Digital printing on textiles expands client lists and adds new dimensions to product innovation.
For the Brooklyn Plantology garden center in New York, Capitol Awning Co. of Jamaica, N.Y., created a custom awning that showcased a logo, text and a leafy design that captured the essence of the space. The shop printed the imagery directly onto white Weathertyte™ awning material from Cooley/Commercial Graphics using a Roland eco-solvent printer.
“Years ago, we would have painted that job, and it would have taken close to three weeks to complete it,” says Mike
Catalano, president of Capitol Awning. “Instead, we printed 200 feet of awning in two days using all custom colors.”
The project vividly illustrates the possibilities of fabric graphics. “We are in the digital age and people are very conscious about their identities,” Catalano says. “Years ago, if you owned a store, you bought a green awning and put white graphics on it, and you were done. Now, it is a different world with computers and desktop publishing. Anyone can design. Fabric printing has allowed a lot of flexibility and capacity to do things out of the ordinary.”
Whether fabricating a tent or producing signage, end product manufacturers (EPMs) are expanding their business offerings with textile printing, and the market seems ripe for development. “A recent marketing survey predicted 8 percent growth year over year in the wide-format print market,” says Mike Richardson, director of sales and marketing, print media, Aurora Specialty Textiles Group Inc. in Aurora, Ill. “This is an average for all substrates, but for textiles in particular, the growth is even higher.”
Fabric printing offers a multitude of advantages for a variety of products. “Adding graphics capabilities allows fabricators and end product manufacturers to bid on more jobs and increase margins on their current work,” says John Evans,
vice president of sales, graphics media, for Herculite® Inc., Emigsville, Pa.Â “Printing adds a new dimension to the type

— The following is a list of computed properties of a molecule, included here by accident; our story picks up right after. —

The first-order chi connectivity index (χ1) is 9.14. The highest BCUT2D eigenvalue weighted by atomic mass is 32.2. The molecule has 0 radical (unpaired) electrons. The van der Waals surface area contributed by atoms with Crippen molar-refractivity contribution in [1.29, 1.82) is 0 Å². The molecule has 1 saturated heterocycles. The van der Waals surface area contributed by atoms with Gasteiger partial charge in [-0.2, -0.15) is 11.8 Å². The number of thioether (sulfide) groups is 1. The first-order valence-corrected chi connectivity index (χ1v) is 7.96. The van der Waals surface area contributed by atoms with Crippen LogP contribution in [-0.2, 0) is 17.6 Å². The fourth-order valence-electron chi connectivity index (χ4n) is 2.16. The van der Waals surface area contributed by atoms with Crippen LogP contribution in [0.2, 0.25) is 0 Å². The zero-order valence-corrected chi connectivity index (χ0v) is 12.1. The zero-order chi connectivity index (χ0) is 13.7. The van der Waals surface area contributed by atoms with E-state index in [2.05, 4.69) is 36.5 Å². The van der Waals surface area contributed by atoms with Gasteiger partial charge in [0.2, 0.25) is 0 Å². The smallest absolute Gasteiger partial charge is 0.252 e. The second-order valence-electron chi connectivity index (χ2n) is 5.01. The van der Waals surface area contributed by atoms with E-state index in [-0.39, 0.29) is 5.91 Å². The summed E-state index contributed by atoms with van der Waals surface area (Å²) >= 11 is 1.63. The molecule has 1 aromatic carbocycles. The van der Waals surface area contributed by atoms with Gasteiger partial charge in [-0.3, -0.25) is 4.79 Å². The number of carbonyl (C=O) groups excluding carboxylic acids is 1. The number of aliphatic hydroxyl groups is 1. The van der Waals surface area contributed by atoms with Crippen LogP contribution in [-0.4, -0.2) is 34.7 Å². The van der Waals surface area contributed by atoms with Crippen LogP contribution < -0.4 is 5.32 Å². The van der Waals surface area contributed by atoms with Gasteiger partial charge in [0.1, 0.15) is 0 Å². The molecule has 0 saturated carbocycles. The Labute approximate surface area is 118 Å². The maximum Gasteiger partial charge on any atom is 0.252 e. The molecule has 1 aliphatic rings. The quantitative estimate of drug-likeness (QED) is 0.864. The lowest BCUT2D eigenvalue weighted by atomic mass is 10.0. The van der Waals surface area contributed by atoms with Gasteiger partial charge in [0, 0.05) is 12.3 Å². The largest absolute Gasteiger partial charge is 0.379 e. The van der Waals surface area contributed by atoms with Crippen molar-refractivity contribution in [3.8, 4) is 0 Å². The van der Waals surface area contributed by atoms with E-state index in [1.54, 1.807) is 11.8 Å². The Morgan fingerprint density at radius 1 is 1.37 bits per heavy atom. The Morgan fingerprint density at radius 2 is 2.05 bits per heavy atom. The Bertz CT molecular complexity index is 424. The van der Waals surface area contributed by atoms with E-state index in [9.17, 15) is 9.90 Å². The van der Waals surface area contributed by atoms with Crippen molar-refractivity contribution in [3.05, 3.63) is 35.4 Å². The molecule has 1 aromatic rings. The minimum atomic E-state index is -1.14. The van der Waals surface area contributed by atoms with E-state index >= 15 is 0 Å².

of client that fabricators can market to.”
When it comes to printing on fabric, applications are seemingly endless. End uses can range from an awning with a company logo to corporate branded tents to custom wall treatments.
A leading application for fabric graphics is soft signage. At Mimaki USA Inc. in Suwanee, Ga., signage is one of the fastest growing businesses for the print manufacturer, says Paul McGovern, marketing and promotions manager.
Many trade show organizers and exhibitors, he notes, prefer printed fabric banners over traditional signage because they are cheaper to ship, easier to handle and can be reused often.
Public institutions are also gravitating toward fabric graphics. “Rather than having a giant vinyl dinosaur outside, museums now have billowing fabric,” McGovern says. “Not only is the fabric more elegant, it won’t act like a sail that’s going to blow down in the wind and take people down the steps with it.”
Moss Inc., Elk Grove Village, Ill., specializing in tensioned fabric structures, produces exhibit displays, event shapes and signage, sports venue and event branding pieces, and retail design graphics. “These can entail everything from fabric walls and banners to lightboxes and extreme-scale customized designs,” says Mel Marzan, marketing communications manager for Moss. From a graphics standpoint, Marzan says, customers “want everything from supersized logos on color fields to extremely larger-than-life photo walls, or text that can come in a reallyÂ wide range of sizes.”
Not only do fabric graphics help users communicate a message, they also have the ability to create a memorable encounter. “So much messaging can be drawn from the visual experience, from brand identity association to specific of-the-moment emotions that can be created,” Marzan says. “You also get more of the sense of a permanent piece of art compared to something that might have a sheen or simply doesn’t pop with nearly the same effect.”